Federal class action lawsuit filed over treatment of Haitian migrants

A group of Haitian migrants filed a federal class action lawsuit against the U.S. government on Monday after their experience at the border in Del Rio, Texas, which included interactions with Border Patrol agents on horseback shown in now infamous photos. 

The complaint, filed in the U.S. District Court for the District of Columbia, included a statement from one of the plaintiffs, Mirard Joseph, who said he was "lashed at" by a Border Patrol agent on horseback.

The photo of Joseph’s experience was documented in a photo that was the subject of much criticism, including from President BidenJoe BidenMacro grid will keep the lights on Pelosi suggests filibuster supporters 'dishonor' MLK's legacy on voting rights Sanders calls out Manchin, Sinema ahead of filibuster showdown MORE

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“To see people treated like they did, horses barely running them over and people being strapped. It was outrageous,” Biden said at the time. “I promise those people will pay.” 

Joseph, who was the man in the center of the widely circulated photo, referred to the encounter as "the most humiliating experience of my life."

"The second most humiliating moment was when they handcuffed and chained me to go back to Haiti," he added, per the lawsuit. 

The lawsuit specifically accuses the Biden administration of failing to prepare for the influx of migrants despite being aware of the immigrants' imminent arrival. It also says that the government was responsible for physical and verbal abuse of the migrants as well as failure to provide due process because of COVID-19 policies including Title 42, which allows for the expulsion of people for public health reasons.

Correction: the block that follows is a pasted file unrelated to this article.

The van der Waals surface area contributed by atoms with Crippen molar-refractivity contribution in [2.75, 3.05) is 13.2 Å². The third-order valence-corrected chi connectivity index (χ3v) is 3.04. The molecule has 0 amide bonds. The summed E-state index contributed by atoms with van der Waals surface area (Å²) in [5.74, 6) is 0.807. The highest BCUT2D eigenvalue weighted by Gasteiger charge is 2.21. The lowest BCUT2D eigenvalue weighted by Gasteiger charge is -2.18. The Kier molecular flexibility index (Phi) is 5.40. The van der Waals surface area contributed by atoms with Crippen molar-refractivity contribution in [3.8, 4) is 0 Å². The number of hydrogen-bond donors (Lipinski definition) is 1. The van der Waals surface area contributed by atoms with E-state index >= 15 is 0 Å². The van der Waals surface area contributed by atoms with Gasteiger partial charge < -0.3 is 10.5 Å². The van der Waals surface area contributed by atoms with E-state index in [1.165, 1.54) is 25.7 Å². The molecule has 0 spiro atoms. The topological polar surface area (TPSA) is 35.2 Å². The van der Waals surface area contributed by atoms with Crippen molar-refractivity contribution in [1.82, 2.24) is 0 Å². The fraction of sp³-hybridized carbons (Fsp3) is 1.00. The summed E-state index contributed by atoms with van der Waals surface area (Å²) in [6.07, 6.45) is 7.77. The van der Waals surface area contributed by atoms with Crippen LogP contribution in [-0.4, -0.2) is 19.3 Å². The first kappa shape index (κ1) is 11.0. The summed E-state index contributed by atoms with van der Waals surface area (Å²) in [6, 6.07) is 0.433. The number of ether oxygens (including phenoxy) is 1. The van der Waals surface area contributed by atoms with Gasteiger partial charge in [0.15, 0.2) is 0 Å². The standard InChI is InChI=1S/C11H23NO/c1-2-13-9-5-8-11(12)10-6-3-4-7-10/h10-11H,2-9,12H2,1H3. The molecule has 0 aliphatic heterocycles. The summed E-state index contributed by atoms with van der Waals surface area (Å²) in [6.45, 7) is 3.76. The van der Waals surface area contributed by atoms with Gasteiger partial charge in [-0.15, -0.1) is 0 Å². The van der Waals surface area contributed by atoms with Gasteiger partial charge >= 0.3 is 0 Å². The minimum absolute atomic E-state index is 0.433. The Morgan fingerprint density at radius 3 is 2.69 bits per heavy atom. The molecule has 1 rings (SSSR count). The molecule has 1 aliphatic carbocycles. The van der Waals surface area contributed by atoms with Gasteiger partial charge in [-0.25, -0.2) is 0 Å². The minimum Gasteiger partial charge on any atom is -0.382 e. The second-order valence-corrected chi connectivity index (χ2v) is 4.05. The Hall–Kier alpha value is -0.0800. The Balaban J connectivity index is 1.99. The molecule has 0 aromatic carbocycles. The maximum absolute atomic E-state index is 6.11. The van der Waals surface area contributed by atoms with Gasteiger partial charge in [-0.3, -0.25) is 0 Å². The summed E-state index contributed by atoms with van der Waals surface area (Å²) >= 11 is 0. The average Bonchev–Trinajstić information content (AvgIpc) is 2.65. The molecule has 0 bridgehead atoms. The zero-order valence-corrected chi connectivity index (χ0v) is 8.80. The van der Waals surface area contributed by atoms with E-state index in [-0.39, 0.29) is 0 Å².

Several immigrant advocacy groups including Justice Action Center, Haitian Bridge Alliance and Innovation Law Lab are representing the 11 Haitian asylum seekers named in the case.

"The stories I heard coming out of the Del Rio encampment will forever haunt me: mothers with newborns denied basic necessities such as shelter and medical care, children being fed nothing or only bread, and outright derision and discrimination from U.S. authorities,” Guerline Jozef, co-founder and executive director of Haitian Bridge Alliance, said in a joint statement from the organizations.

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Earlier this year, an estimated 15,000 Haitian migrants who had gathered under the Del Rio International Bridge, many of whom were Haitian and were returned to their home country on controversial repatriation flights.

As the Customs and Border Protection’s Office of Professional Responsibility investigates the Border Patrol’s treatment of the migrants, the plaintiffs’ statements in the complaint could become part of that ongoing investigation no matter the outcome of the lawsuit. 

The Hill has reached out to DHS for comment.